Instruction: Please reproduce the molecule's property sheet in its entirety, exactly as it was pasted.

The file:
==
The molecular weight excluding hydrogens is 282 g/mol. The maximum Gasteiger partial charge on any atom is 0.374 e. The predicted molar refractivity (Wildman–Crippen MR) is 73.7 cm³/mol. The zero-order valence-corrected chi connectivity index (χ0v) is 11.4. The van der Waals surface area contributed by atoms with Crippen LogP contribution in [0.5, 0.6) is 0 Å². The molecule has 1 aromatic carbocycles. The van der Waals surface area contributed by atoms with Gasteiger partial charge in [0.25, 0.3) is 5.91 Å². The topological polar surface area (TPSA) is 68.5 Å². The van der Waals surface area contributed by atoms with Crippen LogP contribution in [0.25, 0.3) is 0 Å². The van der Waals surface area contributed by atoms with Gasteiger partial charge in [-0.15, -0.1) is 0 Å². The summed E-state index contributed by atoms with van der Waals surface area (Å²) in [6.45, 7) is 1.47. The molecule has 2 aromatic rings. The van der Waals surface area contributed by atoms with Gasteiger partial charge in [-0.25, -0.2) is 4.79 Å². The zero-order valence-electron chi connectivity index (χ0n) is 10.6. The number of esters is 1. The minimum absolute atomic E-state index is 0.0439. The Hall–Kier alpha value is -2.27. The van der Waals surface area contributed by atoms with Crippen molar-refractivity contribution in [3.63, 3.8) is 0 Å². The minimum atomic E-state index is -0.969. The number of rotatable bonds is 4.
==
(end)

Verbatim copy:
The molecular weight excluding hydrogens is 282 g/mol. The maximum Gasteiger partial charge on any atom is 0.374 e. The predicted molar refractivity (Wildman–Crippen MR) is 73.7 cm³/mol. The zero-order valence-corrected chi connectivity index (χ0v) is 11.4. The van der Waals surface area contributed by atoms with Crippen LogP contribution in [0.5, 0.6) is 0 Å². The molecule has 1 aromatic carbocycles. The van der Waals surface area contributed by atoms with Gasteiger partial charge in [0.25, 0.3) is 5.91 Å². The topological polar surface area (TPSA) is 68.5 Å². The van der Waals surface area contributed by atoms with Crippen LogP contribution in [0.25, 0.3) is 0 Å². The van der Waals surface area contributed by atoms with Gasteiger partial charge in [-0.15, -0.1) is 0 Å². The summed E-state index contributed by atoms with van der Waals surface area (Å²) in [6.45, 7) is 1.47. The molecule has 2 aromatic rings. The van der Waals surface area contributed by atoms with Gasteiger partial charge in [-0.25, -0.2) is 4.79 Å². The zero-order valence-electron chi connectivity index (χ0n) is 10.6. The number of esters is 1. The minimum absolute atomic E-state index is 0.0439. The Hall–Kier alpha value is -2.27. The van der Waals surface area contributed by atoms with Crippen molar-refractivity contribution in [3.63, 3.8) is 0 Å². The minimum atomic E-state index is -0.969. The number of rotatable bonds is 4.